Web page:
The End of the Victorian Era
From 'A History of the British Nation' by AD Innes, 1912
Queen Victoria's Diamond Jubilee
Until the accession of Queen Victoria, the longest reign in our history had been that of her grandfather, King George III, which had covered a period of sixty years. During the last ten of those years he had suffered a living death and had taken no part in public affairs. Queen Victoria had reached her eighty-second year when she died with faculties unimpaired and in the enjoyment of a popular loyalty which had perhaps never been higher. The celebration of her jubilee, the fiftieth year of her reign, thirteen years before, had been the occasion of great public enthusiasm; and it had been used to assemble together from all parts of the empire such a gathering of her subjects as had vividly impressed the people of England with the sense of imperial splendour. That impression had been more than confirmed ten years later by the celebration of what was called the Diamond Jubilee.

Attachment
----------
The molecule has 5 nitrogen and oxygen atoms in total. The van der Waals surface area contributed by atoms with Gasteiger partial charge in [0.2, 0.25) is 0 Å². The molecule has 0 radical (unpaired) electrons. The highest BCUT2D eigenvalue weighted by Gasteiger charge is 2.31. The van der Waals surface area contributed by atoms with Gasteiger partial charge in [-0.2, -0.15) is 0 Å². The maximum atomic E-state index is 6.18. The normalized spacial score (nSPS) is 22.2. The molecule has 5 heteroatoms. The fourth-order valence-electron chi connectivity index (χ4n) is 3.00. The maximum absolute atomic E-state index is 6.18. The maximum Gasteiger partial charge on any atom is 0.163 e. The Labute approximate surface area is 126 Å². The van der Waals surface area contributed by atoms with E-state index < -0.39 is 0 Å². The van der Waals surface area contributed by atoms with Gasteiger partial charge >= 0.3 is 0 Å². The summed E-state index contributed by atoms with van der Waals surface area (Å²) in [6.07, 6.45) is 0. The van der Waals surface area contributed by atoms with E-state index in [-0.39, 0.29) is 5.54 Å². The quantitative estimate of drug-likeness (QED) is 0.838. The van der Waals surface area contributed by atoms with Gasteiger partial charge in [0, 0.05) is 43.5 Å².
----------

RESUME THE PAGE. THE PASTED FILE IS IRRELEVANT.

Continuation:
The pageantry of these great functions appealed to the general imagination, and perhaps did more than any amount of reasoned discourse to give life to the new spirit of imperialism - a sense that the British Empire is something more than a number of red spots on a map. That consciousness was still further vitalised when the South African War displayed the deep-seated devotion of the dominions overseas to the British flag. The Great Queen died before the war-cloud was dispersed, while the future of one great section of her vast dominions was still gloomily uncertain; but she had lived to see the old indifferentism pass, and to know that her empire was united as it had never been before.
The Impact of Victoria's Reign
When she came to the throne the Crown had lost its hold on the affections of the people; it had been her task to regain for it the loyalty of the nation. She had made no attempt to recover for it the powers of control which had passed for ever to parliament, but she created for it a moral influence which remains a vital factor in the national life. Her personal withdrawal from public functions after the death of the Prince Consort diminished for a time the ornamental value of the monarchy; but even when she was least before the public eye her ministers relied upon her apolitical sagacity, and her judgment influenced the councils of the monarchs of Europe. England has known four queens regnant in the course of a thousand years; it is noteworthy that the reigns of three out of the four have covered some of the most conspicuously brilliant periods of the national history. Queen Anne indeed can claim little credit for the glories of her age, but Elizabeth and Victoria both stand beside and perhaps above the greatest of all our kings.